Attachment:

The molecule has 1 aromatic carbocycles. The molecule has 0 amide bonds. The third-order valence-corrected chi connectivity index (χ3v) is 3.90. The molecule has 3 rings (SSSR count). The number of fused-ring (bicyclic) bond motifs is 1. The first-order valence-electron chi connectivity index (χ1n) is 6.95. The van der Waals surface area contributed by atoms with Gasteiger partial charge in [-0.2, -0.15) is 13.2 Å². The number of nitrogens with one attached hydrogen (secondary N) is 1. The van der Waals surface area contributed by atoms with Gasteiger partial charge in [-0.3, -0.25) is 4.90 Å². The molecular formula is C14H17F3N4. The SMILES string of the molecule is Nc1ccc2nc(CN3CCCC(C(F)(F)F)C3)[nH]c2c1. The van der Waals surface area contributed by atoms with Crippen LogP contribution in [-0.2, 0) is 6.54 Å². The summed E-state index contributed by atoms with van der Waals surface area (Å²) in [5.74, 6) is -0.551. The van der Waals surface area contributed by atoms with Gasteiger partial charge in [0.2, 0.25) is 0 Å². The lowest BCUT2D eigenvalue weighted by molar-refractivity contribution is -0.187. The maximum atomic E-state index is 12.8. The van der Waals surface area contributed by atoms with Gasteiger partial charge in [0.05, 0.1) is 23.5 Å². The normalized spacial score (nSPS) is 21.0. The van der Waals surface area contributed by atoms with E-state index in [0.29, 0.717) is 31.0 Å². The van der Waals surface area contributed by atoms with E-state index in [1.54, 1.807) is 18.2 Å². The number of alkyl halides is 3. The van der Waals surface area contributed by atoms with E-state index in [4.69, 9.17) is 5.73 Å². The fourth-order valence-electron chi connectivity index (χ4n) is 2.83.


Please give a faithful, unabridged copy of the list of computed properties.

The molecule has 1 aromatic carbocycles. The molecule has 0 amide bonds. The third-order valence-corrected chi connectivity index (χ3v) is 3.90. The molecule has 3 rings (SSSR count). The number of fused-ring (bicyclic) bond motifs is 1. The first-order valence-electron chi connectivity index (χ1n) is 6.95. The van der Waals surface area contributed by atoms with Gasteiger partial charge in [-0.2, -0.15) is 13.2 Å². The number of nitrogens with one attached hydrogen (secondary N) is 1. The van der Waals surface area contributed by atoms with Gasteiger partial charge in [-0.3, -0.25) is 4.90 Å². The molecular formula is C14H17F3N4. The SMILES string of the molecule is Nc1ccc2nc(CN3CCCC(C(F)(F)F)C3)[nH]c2c1. The van der Waals surface area contributed by atoms with Crippen LogP contribution in [-0.2, 0) is 6.54 Å². The summed E-state index contributed by atoms with van der Waals surface area (Å²) in [5.74, 6) is -0.551. The van der Waals surface area contributed by atoms with Gasteiger partial charge in [0.2, 0.25) is 0 Å². The lowest BCUT2D eigenvalue weighted by molar-refractivity contribution is -0.187. The maximum atomic E-state index is 12.8. The van der Waals surface area contributed by atoms with Gasteiger partial charge in [0.05, 0.1) is 23.5 Å². The normalized spacial score (nSPS) is 21.0. The van der Waals surface area contributed by atoms with E-state index in [0.29, 0.717) is 31.0 Å². The van der Waals surface area contributed by atoms with E-state index in [1.54, 1.807) is 18.2 Å². The number of alkyl halides is 3. The van der Waals surface area contributed by atoms with E-state index in [4.69, 9.17) is 5.73 Å². The fourth-order valence-electron chi connectivity index (χ4n) is 2.83.